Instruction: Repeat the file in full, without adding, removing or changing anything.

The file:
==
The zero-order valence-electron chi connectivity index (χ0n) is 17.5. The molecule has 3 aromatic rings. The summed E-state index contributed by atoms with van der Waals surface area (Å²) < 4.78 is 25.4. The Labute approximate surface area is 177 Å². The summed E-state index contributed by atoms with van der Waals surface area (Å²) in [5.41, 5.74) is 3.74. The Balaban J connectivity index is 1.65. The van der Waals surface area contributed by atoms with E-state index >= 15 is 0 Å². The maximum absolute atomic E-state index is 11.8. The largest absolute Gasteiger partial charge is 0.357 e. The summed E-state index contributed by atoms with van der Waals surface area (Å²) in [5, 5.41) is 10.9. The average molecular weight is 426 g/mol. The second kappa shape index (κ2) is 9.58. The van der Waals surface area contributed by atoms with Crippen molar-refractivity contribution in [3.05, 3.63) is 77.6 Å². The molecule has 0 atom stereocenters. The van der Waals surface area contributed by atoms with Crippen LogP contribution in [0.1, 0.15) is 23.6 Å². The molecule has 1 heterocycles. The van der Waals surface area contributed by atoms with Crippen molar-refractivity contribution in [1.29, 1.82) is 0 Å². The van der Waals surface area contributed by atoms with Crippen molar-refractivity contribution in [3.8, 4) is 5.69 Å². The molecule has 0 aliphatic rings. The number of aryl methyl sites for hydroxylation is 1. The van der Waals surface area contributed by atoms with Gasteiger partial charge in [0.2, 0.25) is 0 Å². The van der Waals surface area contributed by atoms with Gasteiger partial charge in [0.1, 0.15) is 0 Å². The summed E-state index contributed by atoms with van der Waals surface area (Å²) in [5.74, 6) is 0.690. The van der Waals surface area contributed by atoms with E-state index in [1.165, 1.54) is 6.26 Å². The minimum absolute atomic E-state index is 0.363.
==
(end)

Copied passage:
The zero-order valence-electron chi connectivity index (χ0n) is 17.5. The molecule has 3 aromatic rings. The summed E-state index contributed by atoms with van der Waals surface area (Å²) < 4.78 is 25.4. The Labute approximate surface area is 177 Å². The summed E-state index contributed by atoms with van der Waals surface area (Å²) in [5.41, 5.74) is 3.74. The Balaban J connectivity index is 1.65. The van der Waals surface area contributed by atoms with E-state index >= 15 is 0 Å². The maximum absolute atomic E-state index is 11.8. The largest absolute Gasteiger partial charge is 0.357 e. The summed E-state index contributed by atoms with van der Waals surface area (Å²) in [5, 5.41) is 10.9. The average molecular weight is 426 g/mol. The second kappa shape index (κ2) is 9.58. The van der Waals surface area contributed by atoms with Crippen molar-refractivity contribution in [3.05, 3.63) is 77.6 Å². The molecule has 0 atom stereocenters. The van der Waals surface area contributed by atoms with Crippen LogP contribution in [0.1, 0.15) is 23.6 Å². The molecule has 1 heterocycles. The van der Waals surface area contributed by atoms with Crippen molar-refractivity contribution in [1.29, 1.82) is 0 Å². The van der Waals surface area contributed by atoms with Crippen molar-refractivity contribution in [3.8, 4) is 5.69 Å². The molecule has 0 aliphatic rings. The number of aryl methyl sites for hydroxylation is 1. The van der Waals surface area contributed by atoms with Gasteiger partial charge in [0.2, 0.25) is 0 Å². The van der Waals surface area contributed by atoms with Gasteiger partial charge in [0.1, 0.15) is 0 Å². The summed E-state index contributed by atoms with van der Waals surface area (Å²) in [5.74, 6) is 0.690. The van der Waals surface area contributed by atoms with E-state index in [1.165, 1.54) is 6.26 Å². The minimum absolute atomic E-state index is 0.363.